“In any case, all is now well,” said Dumbledore. “All is well, except for one thing. We no longer have a basilisk at Hogwarts.”
“Eh? You want another basilisk?”
“I think the need is well-established, Harry. The threat of the creature has been enough for the last few years. Indeed, the stench of the putrefying carcass has repelled most creatures trying to infiltrate the castle sewers, but this cannot last. The offspring of Aragog are at the gates. Something must be done.”
“But… Professor, why me? Haven’t I…” Harry almost wailed.
“Calm yourself, Harry. This is not an unduly onerous task. I suggest you seek assistance from Miss Granger and Hagrid. Hagrid’s universal compassion will surely extend to a basilisk. The new-borns are considered cute, I believe, and do not develop their more anti-social abilities until they are some months old. Miss Granger will have all the information you require, and if she doesn’t know it, she will find it out.”
“As to why I have chosen you – well, Harry, it’s for the same reason that the founders chose Salazar Slytherin to direct his basilisk. You speak Parseltongue, and I am not aware of any other person who has that ability. The young basilisk must be given direction and guidance, like any other child.”
Harry felt helpless and overwhelmed. “Sir… I have no idea what to…”
“Don’t worry, Harry. I will explain what you need to do. First, you will need to find a basilisk egg. I have some ideas that might help you there, Potty. Ooh, Potty’s… excuse me, Harry, I seem to be…”
Dumbledore’s features appeared to be melting and reforming. “Dark magic…don’t make one yourself…hee hee hee! The staff must not know, Harry, that is imperative. I cannot imagine that Professor McGonagall would permit a new basilisk in her school, even for the best… wheeee!”
And suddenly Peeves was back, cackling and bouncing. “Missed the important message, didn’t we, Professor Potty! Can’t keep Peeves locked up for long!”
Harry stared at Peeves, hoping that somehow he would turn back into his friend.
“Poor old Potty, waiting for Dumb Old Bore! He’s not coming back, Happy Harry! That was a one-off offer, no repeats! It’s Peeves forever now!” Peeves shot up in the air and began to circle the room. “Don’t wet yourself! Do you need a potty, Potty? The Wee-Wee Tea was my idée. Wheeee! Pee Pee Peeeeves!”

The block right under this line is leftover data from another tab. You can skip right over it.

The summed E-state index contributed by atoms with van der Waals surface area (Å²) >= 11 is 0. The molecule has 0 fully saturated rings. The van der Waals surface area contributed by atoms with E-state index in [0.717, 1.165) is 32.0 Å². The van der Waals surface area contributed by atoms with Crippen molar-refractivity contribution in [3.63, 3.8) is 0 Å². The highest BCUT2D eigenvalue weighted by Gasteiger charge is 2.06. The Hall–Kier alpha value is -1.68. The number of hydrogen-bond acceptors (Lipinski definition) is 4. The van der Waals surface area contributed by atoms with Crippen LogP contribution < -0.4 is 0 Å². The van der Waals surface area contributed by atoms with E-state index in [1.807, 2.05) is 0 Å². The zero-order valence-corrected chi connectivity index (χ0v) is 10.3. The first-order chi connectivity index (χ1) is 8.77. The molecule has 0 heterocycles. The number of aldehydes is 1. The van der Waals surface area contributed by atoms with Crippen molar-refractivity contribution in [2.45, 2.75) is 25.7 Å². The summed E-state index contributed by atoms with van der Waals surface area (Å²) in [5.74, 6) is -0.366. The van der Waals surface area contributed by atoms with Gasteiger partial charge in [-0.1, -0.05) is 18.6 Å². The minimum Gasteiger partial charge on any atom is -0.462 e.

“Peeves. Shut up, and don’t touch my wand,” said Harry, grabbing it from the table. He pointed it at the giggling poltergeist. “Confringo!”
There was a huge blast, and pieces of poltergeist were sent flying to every corner of the room. Each of the pieces screamed individually in a cacophony. “Aaaah! You’re tearing me apart!”
“That’s you all over, Peeves,” said Harry as he ran to the girls’ bathroom. He flung open the door and ran to a cubicle.
The Wee-Wee Tea was remarkably effective. Harry remembered when Fred and George were first planning it. They had a considerable ability to devise potions that had never translated into exam results. Harry was extremely relieved to have made it on time.
That was until a familiar voice sounded in his ear. “Ooh! Harry Potter, all grown up!”
He quickly fastened his trousers. “Myrtle, you need to learn boundaries.”
“It’s my bathroom,” Moaning Myrtle replied. “It’s not my fault if you wander in.”
She passed through Harry, and he gave a shudder. She materialised in front of him. “Though I am glad to see you. Why do you never visit me, Harry?”
“I’ve been… very busy,” said Harry awkwardly. His shirt was hanging out and he tried to tuck it back in.
Myrtle swooped around him. “When you say things like that, it makes me very sad.”
“I’ll try to call in on you again soon,” said Harry, trying to move to the door.
“Now that you’re here, you could stay for a while,” wheedled Myrtle.
“I really can’t,” said Harry. He grasped the handle of the door, then heard a noise. He half turned, and saw a shadow. A voice spoke – a voice Harry half thought he recognised – and then he saw only blackness.